– brumar
    Commented Jun 21, 2016 at 14:58
  • $\begingroup$ @brumar Each case of 1_1 should be independent, but in reality it probably has some dependence. I'm considering it a simplification for the sake of sanity. The likelihood of a 0 or 1 is not 50%, but the likelihood of any individual digit being 1 is the same, so the first digit has the same probability p of being 1 as the second digit, and so on. $\endgroup$
    – bheklilr
    Commented Jun 21, 2016 at 18:40
  • 1
    $\begingroup$ Ok, that's way more clear to me now and I would be able to suggest an answer soon . As a side note, your estimation of $0.25$ can be very wrong if $p$ is different from $0.5$. Enumerating cases work only if your cases are equiprobable. Tell me how do you feel about this simple reformulation. You want to test $H0 : P(1|1)=P(1|0)$ against $H1 : P(1|1)>P(1|0)$ where $P(y|x)$ is $P(y)$ given the fact that $x$ has been observed in the first item of the studied pair ($x$_$y$). $\endgroup$
    – brumar
    Commented Jun 21, 2016 at 19:29
  • $\begingroup$ I am also wondering about the frequency of the 00_[...]_00 chain. Is it just some kind of extra noise, or is it caused by to the high frequency of 0? $\endgroup$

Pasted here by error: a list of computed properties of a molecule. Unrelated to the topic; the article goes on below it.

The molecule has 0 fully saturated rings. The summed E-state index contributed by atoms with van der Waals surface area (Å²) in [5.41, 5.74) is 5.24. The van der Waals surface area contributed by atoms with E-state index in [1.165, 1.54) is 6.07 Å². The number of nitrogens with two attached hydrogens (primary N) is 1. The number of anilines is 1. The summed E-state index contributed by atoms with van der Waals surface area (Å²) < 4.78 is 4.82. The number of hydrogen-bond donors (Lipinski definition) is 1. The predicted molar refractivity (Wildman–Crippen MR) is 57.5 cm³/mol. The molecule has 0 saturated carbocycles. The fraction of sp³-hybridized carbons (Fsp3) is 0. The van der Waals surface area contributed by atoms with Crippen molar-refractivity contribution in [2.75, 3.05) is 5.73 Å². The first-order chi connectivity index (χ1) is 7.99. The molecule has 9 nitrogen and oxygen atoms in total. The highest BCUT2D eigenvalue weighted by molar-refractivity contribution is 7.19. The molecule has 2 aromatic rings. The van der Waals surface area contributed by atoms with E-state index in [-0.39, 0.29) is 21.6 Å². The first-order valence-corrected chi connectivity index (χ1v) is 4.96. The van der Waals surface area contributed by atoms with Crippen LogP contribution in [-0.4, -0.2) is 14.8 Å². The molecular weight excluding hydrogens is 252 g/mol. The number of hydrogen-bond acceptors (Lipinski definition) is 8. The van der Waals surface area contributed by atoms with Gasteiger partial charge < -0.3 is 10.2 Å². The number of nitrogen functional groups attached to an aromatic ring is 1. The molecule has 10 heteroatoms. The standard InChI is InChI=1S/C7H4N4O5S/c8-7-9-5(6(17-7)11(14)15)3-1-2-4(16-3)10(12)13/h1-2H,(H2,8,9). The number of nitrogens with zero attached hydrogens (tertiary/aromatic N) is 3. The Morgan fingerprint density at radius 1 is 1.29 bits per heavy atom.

– brumar
    Commented Jun 21, 2016 at 19:41
  • $\begingroup$ @brumar The all $0$ chain is actually the success case. I'm trying to study a process where there are 12 measurements being made simultaneously. These measurements are ordered in the same way in the binary string as they are physically. The current theory is that there is a flaw in the machine that causes it to sometimes skew the measurement for the two measurements on either side of a $\_$. It isn't an easy measurement to characterize by a single value, but we can characterize it into "good" and "bad". Here, I've chosen 0 to represent "good". Ideally, all 0s would be a very common case. $\endgroup$
    – bheklilr
    Commented Jun 21, 2016 at 20:09

1 Answer 1


Testing independence

After our discussion in the comment space, I think testing independancy using chi-squared is straightforward. You just want to test the indepedance of X and Y where Y follows X on the adjacent pair. First fill this table with these occurences computed accross your whole dataset.